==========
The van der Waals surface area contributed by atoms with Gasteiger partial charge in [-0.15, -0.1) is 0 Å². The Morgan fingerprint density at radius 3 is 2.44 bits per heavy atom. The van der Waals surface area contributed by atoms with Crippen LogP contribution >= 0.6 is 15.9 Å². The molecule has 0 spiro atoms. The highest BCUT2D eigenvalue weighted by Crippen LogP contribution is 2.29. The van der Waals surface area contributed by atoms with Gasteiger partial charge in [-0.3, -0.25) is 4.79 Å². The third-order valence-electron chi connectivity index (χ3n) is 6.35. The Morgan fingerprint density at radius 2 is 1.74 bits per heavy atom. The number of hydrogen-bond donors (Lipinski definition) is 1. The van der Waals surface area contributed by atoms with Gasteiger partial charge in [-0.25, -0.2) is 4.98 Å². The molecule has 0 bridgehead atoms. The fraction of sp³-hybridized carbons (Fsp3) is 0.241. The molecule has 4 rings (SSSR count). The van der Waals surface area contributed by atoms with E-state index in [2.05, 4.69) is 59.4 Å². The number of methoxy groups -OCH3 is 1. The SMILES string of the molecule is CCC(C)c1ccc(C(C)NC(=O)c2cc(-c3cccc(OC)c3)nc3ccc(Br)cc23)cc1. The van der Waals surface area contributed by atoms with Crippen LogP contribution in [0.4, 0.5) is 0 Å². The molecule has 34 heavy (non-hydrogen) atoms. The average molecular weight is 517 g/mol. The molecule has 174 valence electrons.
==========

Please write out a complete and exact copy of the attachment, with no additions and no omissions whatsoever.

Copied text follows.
The van der Waals surface area contributed by atoms with Gasteiger partial charge in [-0.15, -0.1) is 0 Å². The Morgan fingerprint density at radius 3 is 2.44 bits per heavy atom. The van der Waals surface area contributed by atoms with Crippen LogP contribution >= 0.6 is 15.9 Å². The molecule has 0 spiro atoms. The highest BCUT2D eigenvalue weighted by Crippen LogP contribution is 2.29. The van der Waals surface area contributed by atoms with Gasteiger partial charge in [-0.3, -0.25) is 4.79 Å². The third-order valence-electron chi connectivity index (χ3n) is 6.35. The Morgan fingerprint density at radius 2 is 1.74 bits per heavy atom. The number of hydrogen-bond donors (Lipinski definition) is 1. The van der Waals surface area contributed by atoms with Gasteiger partial charge in [-0.25, -0.2) is 4.98 Å². The molecule has 0 bridgehead atoms. The fraction of sp³-hybridized carbons (Fsp3) is 0.241. The molecule has 4 rings (SSSR count). The van der Waals surface area contributed by atoms with E-state index in [2.05, 4.69) is 59.4 Å². The number of methoxy groups -OCH3 is 1. The SMILES string of the molecule is CCC(C)c1ccc(C(C)NC(=O)c2cc(-c3cccc(OC)c3)nc3ccc(Br)cc23)cc1. The van der Waals surface area contributed by atoms with Crippen LogP contribution in [0.4, 0.5) is 0 Å². The molecule has 34 heavy (non-hydrogen) atoms. The average molecular weight is 517 g/mol. The molecule has 174 valence electrons.